Meet the Furry Four-Legged Beast that has Stolen Longhorns’ Hearts

Everything the Tower’s burnt-orange light touches is his kingdom. He spends his days lounging on his grassy throne outside the Flawn Academic Center or prowling up and down the plaza. His name is Domino, and the Forty Acres has belonged to this cat, adorned in black-and-white fur like that of a tiny, lithe cow, for the last 10 or so years.   

When I visit the King of the West Mall one morning this past August, campus is quiet. I spot his feral majesty—accountable to no man—underneath the shade of the winding branches in front of the FAC with his food and water bowls, filled daily by his campus minions. He stretches, greeting the day, then steps out from his resting area and begins to walk around.  

At first, he goes unnoticed (I imagine he likes it this way). But a few students, headphones in, rushing to their classes, stop in their tracks when they see him.   

“So cute!”   

“Omg.”  

“Here kitty, kitty.”  

Do they approach? Can they touch him? Ever the gracious feline, Domino welcomes a few pets before continuing his morning promenade.  

Though he has been here longer than most students currently enrolled, Domino rose to internet fame in early February. One foggy night, he went for a stroll. As the Tower lit up the evening sky, Domino took a moment and sat before it. That’s when photographer and biology junior Joshua Raichur whipped out his camera and took a photo of the pretty kitty that would launch him toward his current celebrity status.  

Calling the photo a “happy accident,” Raichur uploaded the image of Domino—the Tower lights colorized to be an ominous, celestial purple—to Reddit. UT students almost instantly started to share the picture of the cat with a heart-shaped patch of fur on his back, wanting to know more about him. “I knew Domino has special powers,” one Reddit user wrote. Soon after, The Daily Texan published a video starring Domino. “What’s it like to be famous?” reporters asked him. But the four-legged beast had no comment.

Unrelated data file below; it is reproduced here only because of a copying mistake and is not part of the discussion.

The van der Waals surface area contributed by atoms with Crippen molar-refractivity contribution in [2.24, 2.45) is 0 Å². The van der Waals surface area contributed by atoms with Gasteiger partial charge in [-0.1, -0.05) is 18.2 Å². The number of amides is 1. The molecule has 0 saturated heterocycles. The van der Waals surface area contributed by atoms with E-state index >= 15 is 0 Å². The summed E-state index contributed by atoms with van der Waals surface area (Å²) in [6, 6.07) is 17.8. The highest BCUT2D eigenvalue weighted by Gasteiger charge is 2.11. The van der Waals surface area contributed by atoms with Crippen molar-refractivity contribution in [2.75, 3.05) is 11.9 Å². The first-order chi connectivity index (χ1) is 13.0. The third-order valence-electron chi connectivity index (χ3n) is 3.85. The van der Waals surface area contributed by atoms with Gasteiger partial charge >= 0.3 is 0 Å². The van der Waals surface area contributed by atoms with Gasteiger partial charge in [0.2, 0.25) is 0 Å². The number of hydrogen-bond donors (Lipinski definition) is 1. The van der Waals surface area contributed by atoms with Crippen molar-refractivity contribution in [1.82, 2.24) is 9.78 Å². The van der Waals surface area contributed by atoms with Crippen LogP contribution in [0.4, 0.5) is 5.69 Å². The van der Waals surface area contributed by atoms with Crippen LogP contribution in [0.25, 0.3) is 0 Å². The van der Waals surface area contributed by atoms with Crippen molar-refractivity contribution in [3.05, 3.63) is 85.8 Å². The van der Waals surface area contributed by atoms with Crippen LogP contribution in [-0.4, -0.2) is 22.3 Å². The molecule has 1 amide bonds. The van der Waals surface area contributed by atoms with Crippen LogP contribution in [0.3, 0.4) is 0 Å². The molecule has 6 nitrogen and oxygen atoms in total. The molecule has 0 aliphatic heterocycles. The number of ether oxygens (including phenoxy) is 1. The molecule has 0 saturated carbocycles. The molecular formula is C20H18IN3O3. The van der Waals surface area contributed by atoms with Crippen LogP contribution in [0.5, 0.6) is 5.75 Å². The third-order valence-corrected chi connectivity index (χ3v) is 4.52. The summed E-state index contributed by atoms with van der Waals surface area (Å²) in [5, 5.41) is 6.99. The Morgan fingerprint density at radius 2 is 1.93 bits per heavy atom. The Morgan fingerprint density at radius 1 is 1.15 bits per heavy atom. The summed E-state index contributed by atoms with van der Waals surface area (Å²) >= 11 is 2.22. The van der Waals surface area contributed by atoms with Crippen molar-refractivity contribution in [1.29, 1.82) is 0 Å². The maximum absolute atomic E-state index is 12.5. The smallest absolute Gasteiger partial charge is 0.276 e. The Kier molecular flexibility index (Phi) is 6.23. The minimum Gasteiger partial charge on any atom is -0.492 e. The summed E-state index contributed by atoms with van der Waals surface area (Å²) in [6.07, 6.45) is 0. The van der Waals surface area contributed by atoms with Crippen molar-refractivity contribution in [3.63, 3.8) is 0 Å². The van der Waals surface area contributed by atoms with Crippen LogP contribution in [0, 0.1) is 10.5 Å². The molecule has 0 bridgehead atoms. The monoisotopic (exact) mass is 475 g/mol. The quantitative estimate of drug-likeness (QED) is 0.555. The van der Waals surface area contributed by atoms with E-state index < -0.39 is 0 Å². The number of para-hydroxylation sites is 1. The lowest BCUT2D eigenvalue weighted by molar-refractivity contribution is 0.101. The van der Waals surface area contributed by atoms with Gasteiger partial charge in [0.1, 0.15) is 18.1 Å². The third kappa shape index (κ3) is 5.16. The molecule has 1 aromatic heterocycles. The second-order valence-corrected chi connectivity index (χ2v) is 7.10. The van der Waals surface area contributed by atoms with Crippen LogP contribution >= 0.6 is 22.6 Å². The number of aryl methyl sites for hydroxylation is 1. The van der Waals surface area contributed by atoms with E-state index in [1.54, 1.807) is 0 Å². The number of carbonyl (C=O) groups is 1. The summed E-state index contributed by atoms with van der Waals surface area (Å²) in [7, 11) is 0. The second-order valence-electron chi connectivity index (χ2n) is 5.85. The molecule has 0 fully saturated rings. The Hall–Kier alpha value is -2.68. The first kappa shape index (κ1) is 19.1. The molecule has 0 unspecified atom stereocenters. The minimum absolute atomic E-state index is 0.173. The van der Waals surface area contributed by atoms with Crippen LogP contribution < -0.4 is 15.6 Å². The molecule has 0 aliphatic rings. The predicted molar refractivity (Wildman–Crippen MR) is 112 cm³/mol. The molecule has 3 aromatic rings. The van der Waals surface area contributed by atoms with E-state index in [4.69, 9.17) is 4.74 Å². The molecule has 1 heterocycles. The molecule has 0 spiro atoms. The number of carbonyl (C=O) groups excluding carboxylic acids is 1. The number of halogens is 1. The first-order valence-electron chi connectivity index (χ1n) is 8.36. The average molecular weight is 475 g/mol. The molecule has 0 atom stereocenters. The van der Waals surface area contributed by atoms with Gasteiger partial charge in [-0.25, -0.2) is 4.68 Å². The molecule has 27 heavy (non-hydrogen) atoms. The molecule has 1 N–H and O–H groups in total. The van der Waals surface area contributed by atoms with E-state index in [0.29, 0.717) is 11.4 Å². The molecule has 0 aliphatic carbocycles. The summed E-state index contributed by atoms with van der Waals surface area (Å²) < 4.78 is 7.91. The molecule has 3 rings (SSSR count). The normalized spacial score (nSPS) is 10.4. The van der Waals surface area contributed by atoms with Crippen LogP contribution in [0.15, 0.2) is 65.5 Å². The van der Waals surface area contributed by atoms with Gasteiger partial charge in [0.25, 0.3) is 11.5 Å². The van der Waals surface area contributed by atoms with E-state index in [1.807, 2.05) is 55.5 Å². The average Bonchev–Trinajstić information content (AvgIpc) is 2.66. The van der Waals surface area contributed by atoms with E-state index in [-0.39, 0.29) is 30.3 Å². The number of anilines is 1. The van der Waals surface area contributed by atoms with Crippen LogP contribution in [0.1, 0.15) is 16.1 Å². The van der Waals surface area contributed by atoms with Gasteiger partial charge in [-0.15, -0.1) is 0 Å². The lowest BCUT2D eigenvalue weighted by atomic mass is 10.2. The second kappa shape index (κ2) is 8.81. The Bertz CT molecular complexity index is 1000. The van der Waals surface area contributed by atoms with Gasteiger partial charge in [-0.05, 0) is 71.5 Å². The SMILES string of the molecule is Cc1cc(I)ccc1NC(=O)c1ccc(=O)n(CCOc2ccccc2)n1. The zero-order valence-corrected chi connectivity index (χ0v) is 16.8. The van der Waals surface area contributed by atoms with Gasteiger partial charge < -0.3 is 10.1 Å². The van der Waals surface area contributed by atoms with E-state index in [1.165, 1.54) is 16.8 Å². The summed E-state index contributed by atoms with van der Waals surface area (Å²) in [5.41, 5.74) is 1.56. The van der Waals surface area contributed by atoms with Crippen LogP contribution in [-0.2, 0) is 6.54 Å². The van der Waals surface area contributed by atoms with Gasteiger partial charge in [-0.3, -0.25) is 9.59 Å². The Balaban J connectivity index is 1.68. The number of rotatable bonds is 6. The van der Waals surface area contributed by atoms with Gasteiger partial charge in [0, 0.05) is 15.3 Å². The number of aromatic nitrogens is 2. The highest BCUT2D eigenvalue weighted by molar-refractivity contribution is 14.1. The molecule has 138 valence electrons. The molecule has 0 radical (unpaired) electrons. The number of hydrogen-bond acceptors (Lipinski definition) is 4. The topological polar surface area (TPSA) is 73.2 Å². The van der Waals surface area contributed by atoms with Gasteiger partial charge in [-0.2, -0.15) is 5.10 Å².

Domino is part of a long line of feline friends on campus. “Cat colonies” have existed at UT for years. In 1997, there were more than 100 cats roaming campus. According to an issue of The Daily Texan from that year, an anonymous person known as “Cat Man” made sure they were fed, spending up to $30 a week on food. In response to university policy at the time—which was to euthanize the feral cats—a group of about 50 passionate staffers and students created the Campus Cat Coalition, which worked to capture strays and have them vaccinated and neutered.  

Nowadays, the university does not relocate or euthanize stray cats and in 2010, Austin became a no-kill city. Domino has his own court of caretakers who tend to his needs, made up of current and former UT faculty and staff, some of whom have known him since he was just a little prince. They change his water and feed him every morning and every night, following a scheduled rotation of duties. Recently, they took him to the vet to get microchipped, vaccinated, and medicated for fleas.   

UT staff member Christina Huizar, MA ’11, is one of Domino’s underlings. She and her partner Patrick Parker, who run a Facebook page called West Campus Cats dedicated to caring for the feline inhabitants of Domino’s neighboring land, joined the caretakers a couple of years ago. She describes “Domi,” as she lovingly refers to him, as full of “cattitude”—sassy and never boring.   

“Domino has a lot of personality,” she says. “For some people, he will crawl into their lap and purr like a kitten. For others, as soon as you put down the food can, his interest in you is over. He’s a character, and much beloved. He’s a second mascot for UT at this point.”  

On the morning I observe Domino, I begin to understand why campus has chosen this cat to be the object of their affection. Why so many people want to care for him, or why passersby unwittingly smile in his direction until he is out of sight. He has a laissez-faire demeanor, unfazed by the birds and other critters who take from his bowl of food. He is approachable, unlike everyone’s favorite bovine Bevo, though that’s no fault of the steer’s own. And when you see him appear, just like an albino squirrel skirting through a pile of leaves, it’s a whimsical surprise for students dealing with a stressful day of schoolwork.   

Smitten myself, I watch him meander until he trots back toward the FAC and disappears beneath the bushes, where he will rest until he deigns to grace the Longhorns with his presence once again.

Photograph by Joshua Raichur

 
 
 

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